Moon lost his lead early in the day and fell to around tenth place in the standings. Just when it appeared he might crumble and fade away, Moon managed to win a few big hands and stay near the top of the leaderboard. He won a few big pots late in the day to regain his chip advantage over Billy Kopp (Erlanger, KY), who is currently in second place.
An Interview with Darvin Moon
Question: How did you get to the WSOP?
Here’s how the previous end-of-day chip leaders have fared:
Meet Billy Kopp (Second Place in WSOP Main Event)
Billy Kopp is from Erlanger, KY. He is 23-years-old and is attending the University of Kentucky as a full-time student. He is close to receiving a degree in hospitality management and tourism.
Kopp was the chip leader late on Day 7, but feel to second place when Darvin Moon (at another table) made a late run and regained his chip lead. Currently, Kopp has nearly 16 million in chips while Moon is atop the leaderboard with 20 million. Other rivals are all 12 million in chips, and less.
Kopp has come close to victory recently. He was the runner up at the WSOP Circuit championship held at Harrah’s New Orleans in May. Kopp admits to being brought into the game about six years as part of the so-called “Moneymaker effect,” which brought millions of new players to poker.
When asked about the surroundings of playing in the WSOP Main Event, Kopp remarked confidently: “I am not really intimidated by anybody. I think it is my ball game….I think I can play with the best of them.”
Meet George Caragiorgas (Currently in 24th Place)
Poker tournaments are often won by players who come from the middle of the pack or are far behind at a critical stage of the competition. Most recently, Jerry Yang and Joe Hachem began play at the final table with a low stack, yet somehow managed to stage memorable comeback victories. George Caragiorgas, from Montreal, Quebec (Canada) has to be hoping for a similar result. He will start Day 8 ranked 24th in the chip count, with 1,615,000 (the chip leader has more than 20 million).
Question: You are currently one of the shorter stacks. What is your strategy for tomorrow?
WSOP Main Event (Final Table Records)
MOST LIFETIME FINAL TABLE APPEARANCES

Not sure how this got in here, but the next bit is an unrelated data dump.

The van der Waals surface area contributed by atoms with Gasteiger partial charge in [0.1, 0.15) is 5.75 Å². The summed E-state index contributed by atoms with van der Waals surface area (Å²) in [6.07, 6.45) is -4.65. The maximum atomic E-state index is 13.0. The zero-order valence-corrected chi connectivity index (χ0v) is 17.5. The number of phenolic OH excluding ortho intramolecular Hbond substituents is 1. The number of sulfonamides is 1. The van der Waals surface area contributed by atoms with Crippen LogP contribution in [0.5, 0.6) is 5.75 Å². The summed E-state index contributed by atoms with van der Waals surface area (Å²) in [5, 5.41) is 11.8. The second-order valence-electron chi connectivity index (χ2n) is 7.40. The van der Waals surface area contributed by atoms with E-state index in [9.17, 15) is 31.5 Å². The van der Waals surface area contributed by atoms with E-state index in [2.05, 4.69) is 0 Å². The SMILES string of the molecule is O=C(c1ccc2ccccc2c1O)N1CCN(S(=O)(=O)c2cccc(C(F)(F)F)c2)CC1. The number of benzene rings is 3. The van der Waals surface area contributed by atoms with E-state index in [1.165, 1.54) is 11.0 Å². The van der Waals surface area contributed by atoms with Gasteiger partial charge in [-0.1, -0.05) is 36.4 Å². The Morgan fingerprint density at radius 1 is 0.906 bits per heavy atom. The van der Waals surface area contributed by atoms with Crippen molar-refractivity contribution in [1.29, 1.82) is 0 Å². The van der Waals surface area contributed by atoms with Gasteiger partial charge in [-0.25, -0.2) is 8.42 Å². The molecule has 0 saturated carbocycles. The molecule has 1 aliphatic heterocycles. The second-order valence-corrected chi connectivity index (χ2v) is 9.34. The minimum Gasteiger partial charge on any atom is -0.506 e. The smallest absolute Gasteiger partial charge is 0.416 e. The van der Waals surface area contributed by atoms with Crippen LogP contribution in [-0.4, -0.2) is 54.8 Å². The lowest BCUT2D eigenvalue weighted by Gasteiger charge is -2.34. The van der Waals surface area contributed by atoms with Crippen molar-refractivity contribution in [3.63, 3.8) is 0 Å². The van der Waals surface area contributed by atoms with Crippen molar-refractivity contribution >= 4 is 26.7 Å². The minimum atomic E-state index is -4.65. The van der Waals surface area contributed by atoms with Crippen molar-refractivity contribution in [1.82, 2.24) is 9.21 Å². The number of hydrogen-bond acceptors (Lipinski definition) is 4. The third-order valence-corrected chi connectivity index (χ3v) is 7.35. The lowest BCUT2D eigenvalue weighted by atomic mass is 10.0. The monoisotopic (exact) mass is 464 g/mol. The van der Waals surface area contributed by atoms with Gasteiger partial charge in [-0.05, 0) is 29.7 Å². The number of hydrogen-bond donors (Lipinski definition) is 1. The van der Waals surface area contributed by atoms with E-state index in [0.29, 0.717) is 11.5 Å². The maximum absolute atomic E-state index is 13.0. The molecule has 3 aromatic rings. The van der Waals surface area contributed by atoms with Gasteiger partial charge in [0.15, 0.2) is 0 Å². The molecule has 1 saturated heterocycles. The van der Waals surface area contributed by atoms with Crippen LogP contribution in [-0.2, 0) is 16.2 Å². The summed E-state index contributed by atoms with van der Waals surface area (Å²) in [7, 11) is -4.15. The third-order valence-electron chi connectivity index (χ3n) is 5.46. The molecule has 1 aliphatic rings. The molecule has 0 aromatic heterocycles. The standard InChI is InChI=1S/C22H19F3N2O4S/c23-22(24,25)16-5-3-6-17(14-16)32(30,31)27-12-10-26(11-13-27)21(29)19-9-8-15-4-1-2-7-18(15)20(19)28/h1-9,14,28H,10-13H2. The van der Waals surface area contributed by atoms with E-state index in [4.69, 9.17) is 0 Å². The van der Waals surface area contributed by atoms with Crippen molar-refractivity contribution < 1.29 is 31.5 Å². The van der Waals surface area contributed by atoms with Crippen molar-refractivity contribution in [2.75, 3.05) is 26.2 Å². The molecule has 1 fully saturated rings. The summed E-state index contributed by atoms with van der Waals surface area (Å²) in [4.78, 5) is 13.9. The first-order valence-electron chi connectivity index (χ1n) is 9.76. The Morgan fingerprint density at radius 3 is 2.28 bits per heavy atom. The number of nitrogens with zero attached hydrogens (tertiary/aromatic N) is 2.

Doyle Brunson (5)
Jesse Alto (5)
Johnny Moss (5)
Dan Harrington (4)
T.J. Cloutier (4)
Stu Ungar (4)
Note 1: Johnny Moss’ victory in 1970 is not included amongst final table records, since the winner that year was determined by a vote.
Note 2: Crandall Addington actually holds the record with nine Main Event final table appearances. However, most of these did not include a prize-money payout (field sizes were considerably smaller during the 1970s when most of Addington’s appearances occurred).
Note 3: Final table appearances were counted only if the player also received a payout.
Note 4: WSOP Main Event final tables were played six-handed during a 16-year span. However, the top nine finishers during those years are included in final table records.
WSOP Main Event (Cashing Records)
MOST LIFETIME CASHES IN MAIN EVENT:
MORE ON BERRY JOHNSTON:
Berry Johnston’s cashes in the Main Event include:
MOST CONSECUTIVE CASHES IN MAIN EVENT:
4 – by three players
Here is the current status of all former WSOP world champions who played in this year’s Main Event. All have been eliminated:
Here is the current status of all current and former WSOP “Player of the Year” champions who played in this year’s Main Event. All have been eliminated:
Here is the status of those players with notable results from this year’s WSOP:
Here is the status of notable non-pro celebrities from this year’s Main Event:
Historical Footnote: The highest Main Event finish by a celebrity was actor and comedian Gabe Kaplan, who finished 13th in the 1991 championship. The highest Main Event finish for a (non-poker) celebrity was actor Telly Savalas, who finished 21st in the 1992 championship.
Here is the current status of last year’s “November Nine” (2009 Main Event Final Table participants). All have been eliminated. Three of the nine players cashed:
Here are the nations represented among the 27 survivors:
Daily elimination percentages are as follows:
Female Participants in the 2009 Main Event
(Note: The WSOP recognizes that player characteristics such as gender, race, etc. do not warrant special mention. However, since many members of the media wish to know details about female participation and status, the staff is providing this information for media use.)
The number of female participants in this year's Main Event is estimated to be 187, which amounts to 2.8 percent of the field. There is no official record since entrants are not designated by their gender. However, it has been customary to count every player at the start of Day One and take an unofficial head-count of female players.
Here are the highest-female finishers (by year) in the WSOP Main Event (Note: Only players who finished in-the-money were recorded):
No female cashed in the Main Event between the years 1970-1985.
1986 – Wendeen Eolis (25th)
Playing on Day 1 – A, B, C, or D – Does it Matter?
Which of the four Main Event starting days is the most advantageous? The data has been run and the numbers are now in. Statistics from the past two years of Main Events show there is almost no correlation between the starting day and the odds of finishing in-the-money. Here are the numbers: